Premier Annastacia Palaszczuk wants telcos to be compelled to provide emergency alert text messahes for free as a community service. Picture: QFES Media
Premier Annastacia Palaszczuk wants telcos to be compelled to provide emergency alert text messahes for free as a community service. Picture: QFES Media

Telcos’ low blow after bushfire crisis

THE Queensland Government is furious with Australia's telcos after finding out they will charge taxpayers for the 1.2 million emergency text messages sent during the recent catastrophic bushfires.

Premier Annastacia Palaszczuk now wants telcos to be forced to provide disaster warning messages free of charge, as she braces for a bill that could run into hundreds of thousands of dollars for the messages.

It comes as the Premier fears costs could rise further ahead of a resurgent Cyclone Owen, which is set to hit the coast before potential flooding later this week.

News Queensland can reveal the Premier will today ask Prime Minister Scott Morrison to bring in new laws to make the telecommunication giants provide the messages as a free community service.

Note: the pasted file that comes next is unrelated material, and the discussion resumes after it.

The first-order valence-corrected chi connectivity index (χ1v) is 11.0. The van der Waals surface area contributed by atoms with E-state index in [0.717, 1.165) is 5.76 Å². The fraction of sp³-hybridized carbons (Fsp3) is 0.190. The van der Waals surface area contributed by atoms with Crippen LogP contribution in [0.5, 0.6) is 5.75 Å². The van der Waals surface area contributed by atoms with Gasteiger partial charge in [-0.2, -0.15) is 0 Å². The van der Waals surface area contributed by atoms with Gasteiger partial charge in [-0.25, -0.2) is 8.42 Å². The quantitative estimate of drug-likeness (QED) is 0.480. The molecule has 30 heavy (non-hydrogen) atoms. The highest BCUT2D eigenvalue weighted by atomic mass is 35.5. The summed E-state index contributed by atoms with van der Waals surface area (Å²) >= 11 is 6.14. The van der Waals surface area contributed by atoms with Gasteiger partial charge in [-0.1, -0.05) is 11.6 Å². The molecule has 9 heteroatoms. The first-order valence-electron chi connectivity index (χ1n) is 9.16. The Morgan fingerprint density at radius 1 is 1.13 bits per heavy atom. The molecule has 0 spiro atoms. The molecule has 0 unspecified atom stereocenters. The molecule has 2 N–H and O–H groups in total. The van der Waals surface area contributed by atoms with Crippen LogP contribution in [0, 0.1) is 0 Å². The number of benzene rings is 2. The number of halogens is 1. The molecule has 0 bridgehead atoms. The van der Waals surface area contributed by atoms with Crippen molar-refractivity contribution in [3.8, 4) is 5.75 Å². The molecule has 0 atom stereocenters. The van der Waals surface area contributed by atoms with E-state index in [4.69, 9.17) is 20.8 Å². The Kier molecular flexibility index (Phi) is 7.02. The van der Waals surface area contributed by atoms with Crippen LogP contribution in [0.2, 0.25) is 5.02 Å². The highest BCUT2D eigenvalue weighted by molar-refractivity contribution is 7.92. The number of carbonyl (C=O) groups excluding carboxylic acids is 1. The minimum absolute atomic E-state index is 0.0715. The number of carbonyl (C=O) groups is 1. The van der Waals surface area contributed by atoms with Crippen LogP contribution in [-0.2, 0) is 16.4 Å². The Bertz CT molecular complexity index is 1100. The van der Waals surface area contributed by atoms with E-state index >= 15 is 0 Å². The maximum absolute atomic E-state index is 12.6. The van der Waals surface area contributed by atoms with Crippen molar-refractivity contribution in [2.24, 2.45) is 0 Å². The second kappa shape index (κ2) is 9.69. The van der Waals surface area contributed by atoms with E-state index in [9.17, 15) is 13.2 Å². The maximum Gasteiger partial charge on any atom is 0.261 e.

'If sending those texts isn't a community service, then I don't know what is," Ms Palaszczuk said.

"I got the 'leave now' message when visiting Kabra near Gracemere.

"The technology is simple. It shouldn't be expensive."

At the height of the state's bushfire emergency last month, the entire town of Gracemere - which is west of Rockhampton and has a population of 8000 - was evacuated.

The Commonwealth has introduced "big stick" divestiture laws in a bid to stop energy generators "gaming" the system.

Ms Palaszczuk wants the Federal Government to introduce a big stick for the telcos.

"We've no sooner put out the fires and now a cyclone is menacing our state," she said.

"We are so grateful for the help we received from all the other states who sent thousands of fire fighters to us but, as we've just seen, we really need this technology in Queensland.

"Emergency warning like these should be provided as a community service."

The state is already shelling out $23 million over four years on a new emergency alert system, which is due to be delivered by July 2020.

Ms Palaszczuk said she would ensure the issue was discussed at today's Council of Australian Governments in Adelaide.

She is hoping the Commonwealth and her fellow state leaders will get on board.

The state's major telcos have been approached for comment.



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